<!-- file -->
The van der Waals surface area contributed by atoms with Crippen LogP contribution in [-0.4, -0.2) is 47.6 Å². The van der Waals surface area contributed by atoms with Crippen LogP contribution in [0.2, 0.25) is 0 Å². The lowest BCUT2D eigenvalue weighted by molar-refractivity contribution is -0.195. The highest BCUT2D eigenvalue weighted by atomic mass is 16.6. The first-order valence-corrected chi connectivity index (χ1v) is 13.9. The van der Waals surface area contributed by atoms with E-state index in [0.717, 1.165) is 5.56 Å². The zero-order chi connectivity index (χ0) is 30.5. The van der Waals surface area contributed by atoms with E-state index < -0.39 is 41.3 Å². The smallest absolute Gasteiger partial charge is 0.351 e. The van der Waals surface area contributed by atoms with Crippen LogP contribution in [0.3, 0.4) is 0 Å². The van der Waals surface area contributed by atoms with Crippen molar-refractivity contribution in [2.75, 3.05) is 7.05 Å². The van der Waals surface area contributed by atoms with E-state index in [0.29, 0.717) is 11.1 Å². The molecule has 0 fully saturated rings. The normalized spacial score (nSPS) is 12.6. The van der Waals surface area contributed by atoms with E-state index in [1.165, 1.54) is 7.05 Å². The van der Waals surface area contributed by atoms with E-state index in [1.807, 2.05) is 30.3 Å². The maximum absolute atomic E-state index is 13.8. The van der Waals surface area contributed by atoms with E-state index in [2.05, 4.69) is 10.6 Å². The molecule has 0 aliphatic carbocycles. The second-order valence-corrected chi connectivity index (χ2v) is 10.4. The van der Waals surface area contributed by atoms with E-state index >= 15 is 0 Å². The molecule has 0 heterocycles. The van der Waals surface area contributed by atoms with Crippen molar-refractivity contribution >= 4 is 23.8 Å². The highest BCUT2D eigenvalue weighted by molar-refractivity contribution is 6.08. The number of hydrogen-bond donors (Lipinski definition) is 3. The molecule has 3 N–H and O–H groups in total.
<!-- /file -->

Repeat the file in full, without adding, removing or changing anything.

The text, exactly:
The van der Waals surface area contributed by atoms with Crippen LogP contribution in [-0.4, -0.2) is 47.6 Å². The van der Waals surface area contributed by atoms with Crippen LogP contribution in [0.2, 0.25) is 0 Å². The lowest BCUT2D eigenvalue weighted by molar-refractivity contribution is -0.195. The highest BCUT2D eigenvalue weighted by atomic mass is 16.6. The first-order valence-corrected chi connectivity index (χ1v) is 13.9. The van der Waals surface area contributed by atoms with E-state index in [0.717, 1.165) is 5.56 Å². The zero-order chi connectivity index (χ0) is 30.5. The van der Waals surface area contributed by atoms with E-state index < -0.39 is 41.3 Å². The smallest absolute Gasteiger partial charge is 0.351 e. The van der Waals surface area contributed by atoms with Crippen LogP contribution in [0.3, 0.4) is 0 Å². The van der Waals surface area contributed by atoms with Crippen molar-refractivity contribution in [2.75, 3.05) is 7.05 Å². The van der Waals surface area contributed by atoms with E-state index in [0.29, 0.717) is 11.1 Å². The molecule has 0 fully saturated rings. The normalized spacial score (nSPS) is 12.6. The van der Waals surface area contributed by atoms with E-state index in [1.165, 1.54) is 7.05 Å². The van der Waals surface area contributed by atoms with E-state index in [1.807, 2.05) is 30.3 Å². The maximum absolute atomic E-state index is 13.8. The van der Waals surface area contributed by atoms with E-state index in [2.05, 4.69) is 10.6 Å². The molecule has 0 aliphatic carbocycles. The second-order valence-corrected chi connectivity index (χ2v) is 10.4. The van der Waals surface area contributed by atoms with E-state index >= 15 is 0 Å². The molecule has 0 heterocycles. The van der Waals surface area contributed by atoms with Crippen molar-refractivity contribution >= 4 is 23.8 Å². The highest BCUT2D eigenvalue weighted by molar-refractivity contribution is 6.08. The number of hydrogen-bond donors (Lipinski definition) is 3. The molecule has 3 N–H and O–H groups in total.